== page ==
Tuesday, January 30, 2007

Oil Rigs to Wind Farms

The Gulf Coast is littered with the carcasses of unused oil equipment. Now those structures are being repurposed to build the first offshore wind farm in the United States...

Wind energy is the most promising carbon-free, nonnuclear alternative to fossil-fueled grid power. But regions with enough space and breeze for land-based wind farms—mostly in the Midwest—are far from coastal population centers; the cost of running transmission lines between generators and users is a major disincentive. That’s why wind-power entrepreneurs have set their sights on coastal waters. In the Atlantic, off Cape Cod, the 450-megawatt Cape Wind installation has been in the works for five years. But that project is mired in NIMBY activism and has yet to pass its initial federally mandated environmental review. (Ironically, a cabal of local property owners, including green-energy backers like US senator Edward Kennedy, are leading the fight against Cape Wind for fear it will mar the environment off Martha’s Vineyard.) Another project proposed for New York’s Long Island Sound has run into similar difficulties, and plans for wind farms off California have foundered on the expense of sinking pilings in the deeper Pacific coast waters.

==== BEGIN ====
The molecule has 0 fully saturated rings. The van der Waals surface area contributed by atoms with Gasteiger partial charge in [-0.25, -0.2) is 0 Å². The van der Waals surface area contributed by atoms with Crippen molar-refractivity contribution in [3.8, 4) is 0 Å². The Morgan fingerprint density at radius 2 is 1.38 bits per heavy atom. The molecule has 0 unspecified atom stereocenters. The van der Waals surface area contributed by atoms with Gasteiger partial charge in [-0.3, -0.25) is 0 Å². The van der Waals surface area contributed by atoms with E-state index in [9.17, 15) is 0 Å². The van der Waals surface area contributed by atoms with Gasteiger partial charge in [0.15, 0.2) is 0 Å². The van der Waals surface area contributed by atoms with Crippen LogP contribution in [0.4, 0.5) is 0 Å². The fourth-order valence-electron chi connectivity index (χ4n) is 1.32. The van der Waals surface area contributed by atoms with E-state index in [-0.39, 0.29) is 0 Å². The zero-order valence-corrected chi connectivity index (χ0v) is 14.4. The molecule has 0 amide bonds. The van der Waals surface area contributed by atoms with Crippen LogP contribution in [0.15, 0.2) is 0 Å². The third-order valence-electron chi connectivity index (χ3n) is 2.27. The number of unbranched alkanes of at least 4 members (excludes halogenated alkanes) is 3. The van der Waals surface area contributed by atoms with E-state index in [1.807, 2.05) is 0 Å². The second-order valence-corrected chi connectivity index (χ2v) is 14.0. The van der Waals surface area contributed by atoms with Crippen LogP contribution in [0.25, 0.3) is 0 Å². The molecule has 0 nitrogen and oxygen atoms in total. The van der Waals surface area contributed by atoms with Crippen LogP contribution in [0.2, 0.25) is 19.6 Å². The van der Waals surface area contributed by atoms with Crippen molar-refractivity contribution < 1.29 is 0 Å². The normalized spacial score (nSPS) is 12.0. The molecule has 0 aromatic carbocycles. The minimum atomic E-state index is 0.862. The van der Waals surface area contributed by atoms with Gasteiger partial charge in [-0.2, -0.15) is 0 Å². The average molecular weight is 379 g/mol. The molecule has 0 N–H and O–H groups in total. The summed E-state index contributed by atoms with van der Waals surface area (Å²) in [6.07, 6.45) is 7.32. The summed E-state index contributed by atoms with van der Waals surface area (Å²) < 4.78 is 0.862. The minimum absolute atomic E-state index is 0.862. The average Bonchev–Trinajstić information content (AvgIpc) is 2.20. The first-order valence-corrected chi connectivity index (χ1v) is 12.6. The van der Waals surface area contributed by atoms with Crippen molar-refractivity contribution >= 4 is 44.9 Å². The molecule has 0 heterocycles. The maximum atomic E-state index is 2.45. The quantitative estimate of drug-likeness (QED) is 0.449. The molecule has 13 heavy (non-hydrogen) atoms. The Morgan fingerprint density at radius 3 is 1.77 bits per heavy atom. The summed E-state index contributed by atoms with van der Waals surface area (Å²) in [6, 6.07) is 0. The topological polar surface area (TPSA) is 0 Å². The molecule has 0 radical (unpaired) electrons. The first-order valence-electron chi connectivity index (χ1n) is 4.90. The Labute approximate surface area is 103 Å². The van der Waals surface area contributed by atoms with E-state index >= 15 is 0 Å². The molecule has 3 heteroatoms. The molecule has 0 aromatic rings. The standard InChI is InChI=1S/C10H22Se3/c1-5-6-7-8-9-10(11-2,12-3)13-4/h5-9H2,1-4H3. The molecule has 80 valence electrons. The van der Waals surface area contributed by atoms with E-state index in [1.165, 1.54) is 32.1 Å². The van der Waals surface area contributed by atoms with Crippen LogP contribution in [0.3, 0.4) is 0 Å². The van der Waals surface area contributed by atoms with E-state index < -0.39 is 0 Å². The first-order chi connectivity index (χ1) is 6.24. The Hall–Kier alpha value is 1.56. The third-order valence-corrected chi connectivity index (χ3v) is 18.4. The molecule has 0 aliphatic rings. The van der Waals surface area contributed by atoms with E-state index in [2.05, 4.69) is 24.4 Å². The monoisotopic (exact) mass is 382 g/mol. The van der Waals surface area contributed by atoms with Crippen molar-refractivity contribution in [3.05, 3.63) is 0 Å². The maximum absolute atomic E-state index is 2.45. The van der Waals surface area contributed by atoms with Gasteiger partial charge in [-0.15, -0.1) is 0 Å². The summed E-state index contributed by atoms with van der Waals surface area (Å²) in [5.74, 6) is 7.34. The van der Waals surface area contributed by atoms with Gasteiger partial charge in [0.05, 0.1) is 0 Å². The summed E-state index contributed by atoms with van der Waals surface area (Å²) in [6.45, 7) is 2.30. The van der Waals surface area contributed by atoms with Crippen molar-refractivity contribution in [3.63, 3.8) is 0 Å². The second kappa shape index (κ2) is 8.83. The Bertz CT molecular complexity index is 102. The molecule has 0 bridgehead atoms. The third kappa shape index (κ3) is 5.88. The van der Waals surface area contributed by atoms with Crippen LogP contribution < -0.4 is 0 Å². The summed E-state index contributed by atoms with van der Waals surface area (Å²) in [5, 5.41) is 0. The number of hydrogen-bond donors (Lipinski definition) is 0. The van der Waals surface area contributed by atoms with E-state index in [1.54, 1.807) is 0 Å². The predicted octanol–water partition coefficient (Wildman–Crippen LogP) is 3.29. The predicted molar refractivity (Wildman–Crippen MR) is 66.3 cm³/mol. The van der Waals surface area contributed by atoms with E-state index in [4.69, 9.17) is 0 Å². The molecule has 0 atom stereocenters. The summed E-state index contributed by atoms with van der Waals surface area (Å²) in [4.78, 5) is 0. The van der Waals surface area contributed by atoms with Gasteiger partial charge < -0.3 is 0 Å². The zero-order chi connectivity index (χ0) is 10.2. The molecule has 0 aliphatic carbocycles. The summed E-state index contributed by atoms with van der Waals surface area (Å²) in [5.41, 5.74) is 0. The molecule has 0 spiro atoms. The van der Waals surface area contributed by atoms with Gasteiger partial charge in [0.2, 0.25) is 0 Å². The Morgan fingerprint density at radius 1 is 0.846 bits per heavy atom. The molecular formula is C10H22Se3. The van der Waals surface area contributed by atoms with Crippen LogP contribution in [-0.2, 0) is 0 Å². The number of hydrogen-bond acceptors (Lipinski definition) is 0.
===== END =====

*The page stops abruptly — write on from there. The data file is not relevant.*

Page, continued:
Leave it to a couple of Gulf Coast good ol’ boys to take up the slack.